By Guest Contributor Jim Fuller
Installed Base and Contract Data Quality are a consistent challenge for customers. Customers and partners use contract data to manage both their services with Cisco and the information they need to renew service contracts. Cisco wants to make this experience easier for our customers, so we’ve been making improvements to the tools and systems our customers need to maintain their installed base and contract data -- starting with our Return Materials Authorization (RMA) process. Read More »
Tags: cisco_services, entitlement, RMA, we-are-listening
I recently had the opportunity to be interviewed by Apple for its Tech Talk series, taped at Apple’s Palo Alto retail store, on the topic of BYOD.
What prompted the invitation to speak was Cisco’s substantial use of Apple devices – Cisco is one of the largest enterprise users of Apple products today across the world. This is not just iPhones (33,000) and iPads (16,000) which are purchased by employees themselves as part of our BYOD program, but we also deploy nearly 33,000 Macs – almost half of our regular employees select Macs over PCs (these are company provided). Moreover, all of these figures are growing – and have grown significantly over the last three years.
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Milestones and markers are important. They give us a chance to reflect and to celebrate, and they inspire us with what’s next. I’m very pleased to share that Cisco has just been granted its 10,000th U.S. patent. And worldwide we’ve surpassed 13,000 patents awarded to Cisco innovators.
By the measure of patents, Cisco’s journey started in February 1988, when the company’s first patent was filed. To put that time in context, that was the year President Ronald Reagan gave his last State of the Union address in his second term, U.S. sprinter Florence Griffith Joyner (aka Flo-Jo) set a still-standing women’s world record (21.34 seconds) in the 200-meter dash at the 24th Summer Olympic Games in Seoul, Korea, and also the year when the Morris worm was distributed via the Internet, initially written to gauge the size of the Internet.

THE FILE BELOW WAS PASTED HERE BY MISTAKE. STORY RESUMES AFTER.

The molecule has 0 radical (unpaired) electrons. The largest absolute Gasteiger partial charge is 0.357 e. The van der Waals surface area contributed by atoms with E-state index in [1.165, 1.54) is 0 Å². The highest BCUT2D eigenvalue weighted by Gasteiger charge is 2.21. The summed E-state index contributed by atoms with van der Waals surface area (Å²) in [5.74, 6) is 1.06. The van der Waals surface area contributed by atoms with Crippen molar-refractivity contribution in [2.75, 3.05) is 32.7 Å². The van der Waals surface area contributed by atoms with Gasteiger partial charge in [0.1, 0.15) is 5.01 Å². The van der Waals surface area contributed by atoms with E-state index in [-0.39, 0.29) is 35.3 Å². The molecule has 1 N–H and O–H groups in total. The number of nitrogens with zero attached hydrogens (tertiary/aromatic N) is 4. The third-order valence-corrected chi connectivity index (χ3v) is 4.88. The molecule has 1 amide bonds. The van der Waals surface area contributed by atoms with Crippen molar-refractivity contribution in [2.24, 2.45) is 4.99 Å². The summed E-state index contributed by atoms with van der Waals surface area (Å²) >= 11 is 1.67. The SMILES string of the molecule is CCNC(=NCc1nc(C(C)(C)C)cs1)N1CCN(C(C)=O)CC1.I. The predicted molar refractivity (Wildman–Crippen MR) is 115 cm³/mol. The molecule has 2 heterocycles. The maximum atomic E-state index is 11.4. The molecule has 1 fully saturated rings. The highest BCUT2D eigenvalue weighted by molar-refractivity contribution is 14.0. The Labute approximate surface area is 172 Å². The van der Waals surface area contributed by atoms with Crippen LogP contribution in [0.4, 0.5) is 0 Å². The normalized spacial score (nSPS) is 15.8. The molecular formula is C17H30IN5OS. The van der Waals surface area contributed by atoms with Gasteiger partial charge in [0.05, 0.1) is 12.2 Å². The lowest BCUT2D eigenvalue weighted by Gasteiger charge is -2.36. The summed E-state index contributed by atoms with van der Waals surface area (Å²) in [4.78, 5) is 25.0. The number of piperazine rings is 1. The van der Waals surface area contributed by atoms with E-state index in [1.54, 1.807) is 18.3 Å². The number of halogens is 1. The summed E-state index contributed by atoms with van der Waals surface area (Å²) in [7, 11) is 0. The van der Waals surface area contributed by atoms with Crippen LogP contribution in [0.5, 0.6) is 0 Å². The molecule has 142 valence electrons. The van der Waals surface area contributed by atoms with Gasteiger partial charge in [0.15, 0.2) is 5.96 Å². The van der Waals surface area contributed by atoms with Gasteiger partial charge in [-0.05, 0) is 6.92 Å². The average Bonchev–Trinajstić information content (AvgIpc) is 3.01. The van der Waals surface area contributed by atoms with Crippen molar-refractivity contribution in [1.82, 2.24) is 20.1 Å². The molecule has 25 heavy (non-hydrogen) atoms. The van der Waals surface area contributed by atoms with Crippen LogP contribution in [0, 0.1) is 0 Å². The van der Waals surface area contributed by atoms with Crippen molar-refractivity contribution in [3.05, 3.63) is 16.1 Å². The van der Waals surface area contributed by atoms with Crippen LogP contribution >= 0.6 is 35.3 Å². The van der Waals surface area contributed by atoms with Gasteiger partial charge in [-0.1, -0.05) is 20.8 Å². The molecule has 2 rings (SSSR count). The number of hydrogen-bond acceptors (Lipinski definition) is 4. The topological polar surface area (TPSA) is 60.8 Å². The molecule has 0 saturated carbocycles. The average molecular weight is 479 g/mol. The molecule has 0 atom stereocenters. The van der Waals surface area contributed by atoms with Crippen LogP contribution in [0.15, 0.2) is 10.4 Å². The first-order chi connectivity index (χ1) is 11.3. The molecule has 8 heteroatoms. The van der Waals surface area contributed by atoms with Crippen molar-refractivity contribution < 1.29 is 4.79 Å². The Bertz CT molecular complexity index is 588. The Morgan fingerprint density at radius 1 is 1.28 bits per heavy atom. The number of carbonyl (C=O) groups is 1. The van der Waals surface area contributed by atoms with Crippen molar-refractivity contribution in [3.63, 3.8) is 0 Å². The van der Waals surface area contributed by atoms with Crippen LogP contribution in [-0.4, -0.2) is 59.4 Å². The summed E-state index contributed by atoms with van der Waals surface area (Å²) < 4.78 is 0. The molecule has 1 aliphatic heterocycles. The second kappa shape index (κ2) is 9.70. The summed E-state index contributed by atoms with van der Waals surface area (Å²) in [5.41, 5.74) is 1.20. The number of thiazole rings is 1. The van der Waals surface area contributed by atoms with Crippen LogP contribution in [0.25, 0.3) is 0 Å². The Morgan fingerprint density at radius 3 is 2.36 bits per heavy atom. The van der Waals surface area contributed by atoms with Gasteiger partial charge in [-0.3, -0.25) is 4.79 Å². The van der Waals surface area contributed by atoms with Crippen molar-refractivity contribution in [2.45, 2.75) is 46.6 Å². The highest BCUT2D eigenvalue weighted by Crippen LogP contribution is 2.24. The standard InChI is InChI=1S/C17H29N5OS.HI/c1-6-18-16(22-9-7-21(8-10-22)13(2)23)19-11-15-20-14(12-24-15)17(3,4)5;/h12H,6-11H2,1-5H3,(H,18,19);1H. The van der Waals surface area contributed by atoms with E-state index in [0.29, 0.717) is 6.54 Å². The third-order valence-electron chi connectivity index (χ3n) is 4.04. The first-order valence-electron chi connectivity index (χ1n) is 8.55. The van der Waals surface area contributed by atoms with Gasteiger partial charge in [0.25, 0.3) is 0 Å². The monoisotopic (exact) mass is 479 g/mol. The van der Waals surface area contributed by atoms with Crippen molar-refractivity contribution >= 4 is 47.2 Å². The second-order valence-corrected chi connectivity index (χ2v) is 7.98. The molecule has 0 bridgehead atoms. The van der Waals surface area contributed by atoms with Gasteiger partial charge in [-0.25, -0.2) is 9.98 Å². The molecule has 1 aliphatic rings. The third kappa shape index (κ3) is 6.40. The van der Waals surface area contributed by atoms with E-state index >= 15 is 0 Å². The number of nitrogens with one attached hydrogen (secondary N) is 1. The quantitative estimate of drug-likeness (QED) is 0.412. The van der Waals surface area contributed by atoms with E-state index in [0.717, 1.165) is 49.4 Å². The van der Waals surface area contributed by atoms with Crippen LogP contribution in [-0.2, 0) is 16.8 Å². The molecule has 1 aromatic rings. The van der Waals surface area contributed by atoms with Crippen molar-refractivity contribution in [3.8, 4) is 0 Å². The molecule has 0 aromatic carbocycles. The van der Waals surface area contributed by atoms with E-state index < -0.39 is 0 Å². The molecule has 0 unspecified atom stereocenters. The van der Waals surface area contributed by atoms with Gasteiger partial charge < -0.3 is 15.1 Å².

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CRS Family Exemplifies Cisco’s Commitment to Innovation, Internet Networking Leadership
Last month, when we formally introduced the Carrier Routing System X (CRS-X), we said it was joining the CRS family.
As I reflect on the last 10 years, the term family certainly feels appropriate to those of us fortunate enough to work on a product line that has had such a profound impact on the networking and telecommunications industries.
The new CRS-X delivers 10 times the capacity of the original CRS-1
I remember the day we unveiled the original CRS-1. It was a sunny morning in May, 2004 at the Computer History Museum in Mountain View, Calif. Technology trade media had anticipated the announcement for months. And soon business reporters were sniffing around our campus, trying to get the scoop on what was coming. Everyone knew Cisco was working on a secret “super router.” But no one knew exactly what was behind the curtain.
Hundreds of reporters, industry and financial analysts, and industry opinion-leaders attended the half-day product unveiling.
Most Ambitious Project
I was on the marketing team that helped launch the product, which took over four years, half a billion dollars, and 500 engineers to build. The CRS-1 was a global effort, with team members heralding from the four-corners of the world, including Israel, Canada, England, India, Scotland, and several cities in the United States.
It was the most ambitious project Cisco had ever undertaken.
The press release that day dubbed the CRS-1 “a new class of routing system designed to deliver continuous system operation, service flexibility and extended system longevity to telecommunications service providers to enable (them) to scale network capacity to new levels…and deliver next-generation services over a converged IP network while protecting their investments in the system.”